Pematec Triangel began manufacturing sun visors a little over a decade after it was first founded, in 1968, by Hermann Koehler, a German group that started the company with the goal of producing thermo-acoustic isolation systems for Brazil’s rapidly growing automotive industry. In 1995, the company was purchased by a trio of Brazilian partners and Pematec became a national firm. It also began aggressively seeking out cutting-edge technologies and developing new products. Between 1995 and 1998, it teamed up with AAW Produktions AG to create technology for aluminum heat deflectors and initiated a technology exchange with Bergler GMBH & Company for the development of parts made from EPP, a light, pliable, recyclable, heat, impact-, and water-resistant material. In 2000, Pematec also began manufacturing headrests and luggage compartments.

As the result of its investment and expansion strategies, over the last 10 years, the company has seen average annual growth rates of 14 percent. Revenues for 2011 totaled R$100 million (roughly US$50 million). Between its 50,000-square-foot main plant and headquarters in São Bernardo, specializing in sun visors and molded PUR (polyurethane) and fiberglass parts, a second 5,500-square-foot São Bernardo unit devoted to plastic injection molding, and its Santarém facility, Pematec currently churns out some 500,000 auto parts every month. Among the major clients the company supplies are Volkswagen (responsible for 40 percent of sales), Lear, Johnson Controls, Magna, Fiat, and Mitsubishi. Pematec is also currently in negotiations to sign an important contract with Renault.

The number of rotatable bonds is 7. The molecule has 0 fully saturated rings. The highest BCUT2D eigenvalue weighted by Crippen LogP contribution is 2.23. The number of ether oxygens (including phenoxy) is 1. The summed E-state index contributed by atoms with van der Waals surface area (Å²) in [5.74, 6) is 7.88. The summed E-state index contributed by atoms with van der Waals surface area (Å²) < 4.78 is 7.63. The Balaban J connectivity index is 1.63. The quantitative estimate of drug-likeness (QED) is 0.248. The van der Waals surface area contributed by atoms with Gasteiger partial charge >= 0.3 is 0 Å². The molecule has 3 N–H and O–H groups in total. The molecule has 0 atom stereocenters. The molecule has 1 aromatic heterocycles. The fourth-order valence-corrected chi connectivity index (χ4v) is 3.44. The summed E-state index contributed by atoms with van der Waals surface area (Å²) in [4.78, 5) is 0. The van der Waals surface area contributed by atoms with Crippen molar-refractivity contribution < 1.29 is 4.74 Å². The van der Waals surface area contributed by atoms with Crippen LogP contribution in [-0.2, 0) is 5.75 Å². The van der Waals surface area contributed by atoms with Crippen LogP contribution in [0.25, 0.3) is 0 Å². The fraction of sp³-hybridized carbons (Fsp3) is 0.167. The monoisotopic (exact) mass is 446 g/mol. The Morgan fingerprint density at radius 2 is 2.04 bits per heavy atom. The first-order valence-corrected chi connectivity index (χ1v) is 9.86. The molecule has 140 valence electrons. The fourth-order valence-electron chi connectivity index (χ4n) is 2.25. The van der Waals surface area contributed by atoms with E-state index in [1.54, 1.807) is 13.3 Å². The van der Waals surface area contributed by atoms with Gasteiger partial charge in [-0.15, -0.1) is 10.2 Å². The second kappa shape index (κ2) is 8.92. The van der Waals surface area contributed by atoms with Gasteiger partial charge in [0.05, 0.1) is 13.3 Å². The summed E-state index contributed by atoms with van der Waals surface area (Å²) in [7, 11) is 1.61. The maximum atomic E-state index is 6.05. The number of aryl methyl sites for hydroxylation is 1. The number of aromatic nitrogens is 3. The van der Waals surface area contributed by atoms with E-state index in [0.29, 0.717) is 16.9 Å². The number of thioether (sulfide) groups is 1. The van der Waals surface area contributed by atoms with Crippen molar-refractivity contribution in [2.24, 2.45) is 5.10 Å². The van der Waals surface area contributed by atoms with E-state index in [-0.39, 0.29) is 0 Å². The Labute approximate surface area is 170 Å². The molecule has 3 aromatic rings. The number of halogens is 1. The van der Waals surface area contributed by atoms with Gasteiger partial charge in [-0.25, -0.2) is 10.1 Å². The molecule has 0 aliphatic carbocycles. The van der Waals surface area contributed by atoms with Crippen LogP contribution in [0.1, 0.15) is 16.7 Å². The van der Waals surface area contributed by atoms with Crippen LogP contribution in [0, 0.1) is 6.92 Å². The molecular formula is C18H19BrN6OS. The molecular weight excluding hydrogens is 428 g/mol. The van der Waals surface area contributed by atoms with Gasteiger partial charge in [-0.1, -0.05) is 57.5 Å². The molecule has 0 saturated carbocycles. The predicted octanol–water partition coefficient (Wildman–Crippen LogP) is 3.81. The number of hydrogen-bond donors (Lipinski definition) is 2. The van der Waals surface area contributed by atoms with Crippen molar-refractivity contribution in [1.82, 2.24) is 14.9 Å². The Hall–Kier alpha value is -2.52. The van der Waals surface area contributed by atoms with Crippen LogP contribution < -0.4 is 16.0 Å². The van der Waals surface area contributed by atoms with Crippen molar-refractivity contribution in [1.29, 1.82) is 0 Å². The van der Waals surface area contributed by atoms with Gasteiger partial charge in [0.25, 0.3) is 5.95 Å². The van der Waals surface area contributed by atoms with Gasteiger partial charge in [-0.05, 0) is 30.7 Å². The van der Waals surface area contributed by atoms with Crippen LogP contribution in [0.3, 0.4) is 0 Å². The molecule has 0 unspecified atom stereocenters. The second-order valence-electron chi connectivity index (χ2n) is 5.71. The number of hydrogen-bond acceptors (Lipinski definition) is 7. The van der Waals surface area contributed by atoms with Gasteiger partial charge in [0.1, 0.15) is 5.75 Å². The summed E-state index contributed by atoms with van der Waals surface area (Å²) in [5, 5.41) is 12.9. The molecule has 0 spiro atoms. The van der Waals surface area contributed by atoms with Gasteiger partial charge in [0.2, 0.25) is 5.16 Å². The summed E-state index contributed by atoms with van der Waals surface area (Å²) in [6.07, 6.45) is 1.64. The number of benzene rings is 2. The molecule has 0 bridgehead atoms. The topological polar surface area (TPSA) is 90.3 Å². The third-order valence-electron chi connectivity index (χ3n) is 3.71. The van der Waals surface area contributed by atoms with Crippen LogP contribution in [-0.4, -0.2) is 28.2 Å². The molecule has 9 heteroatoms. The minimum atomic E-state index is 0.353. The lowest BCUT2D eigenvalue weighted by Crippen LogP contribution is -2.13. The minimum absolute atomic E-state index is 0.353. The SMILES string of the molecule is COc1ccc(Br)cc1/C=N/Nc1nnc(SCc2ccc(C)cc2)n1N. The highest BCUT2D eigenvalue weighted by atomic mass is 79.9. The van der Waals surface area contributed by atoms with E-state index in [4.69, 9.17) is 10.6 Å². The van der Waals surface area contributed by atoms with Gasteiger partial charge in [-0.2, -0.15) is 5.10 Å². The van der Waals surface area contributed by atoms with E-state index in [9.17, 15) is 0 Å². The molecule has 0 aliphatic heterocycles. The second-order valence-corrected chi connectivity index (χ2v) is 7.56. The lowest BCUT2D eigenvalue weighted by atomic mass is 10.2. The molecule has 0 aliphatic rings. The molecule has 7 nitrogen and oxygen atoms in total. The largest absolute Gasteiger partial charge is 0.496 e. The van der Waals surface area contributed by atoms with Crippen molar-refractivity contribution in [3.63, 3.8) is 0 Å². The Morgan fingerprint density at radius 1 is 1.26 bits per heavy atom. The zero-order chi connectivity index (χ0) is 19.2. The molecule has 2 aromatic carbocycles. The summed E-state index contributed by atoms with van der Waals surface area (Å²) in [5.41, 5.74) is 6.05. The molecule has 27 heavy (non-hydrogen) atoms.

Aside from vanguard technology, several factors set Pematec apart from competitors. Its high level of vertical integration – almost all parts are made in-house – ensures high quality and efficiency and helps keep costs low. The company also boasts a very organized logistical operation. “We pride ourselves on being flexible enough to attend to our clients’ needs, no matter what they are,” informs Siolla.

In recent years, the company has focused on expansion into areas beyond the automotive sector. Its know-how in terms of natural fibers has provided it with the means – and materials – to do so. In 2006, the company completed a renovation of its Santarém plant which allowed it to begin producing natural fibers for Brazil’s important footwear, furniture and civil construction industries. As a result, today, while the auto segment represents 70 percent of Pematec’s business, sales of natural fiber products – in addition to carauá, the company also uses jute and mallow in its composite fibers – to other markets account for 30 percent of revenues.

Looking toward the future, Pematec hopes to increase this figure by expanding even further into alternative markets. This includes targeting foreign markets where it already has a small hold; sales of natural fibers to South America (primarily Argentina) and Europe currently represent five percent of business. Despite the unfavorable exchange rate and high costs involved, Pematec is particularly interested in increasing its presence in Europe, where its green products have been greeted very favorably.

“One of the biggest trends in the industry today is development of products that rely on the use of green materials that don’t harm the environment and promote sustainable forms of production. We’re very committed to this philosophy and will continue to pursue it,” declares Siolla, underscoring the fact that this philosophy – and innovative solutions – come naturally to the company.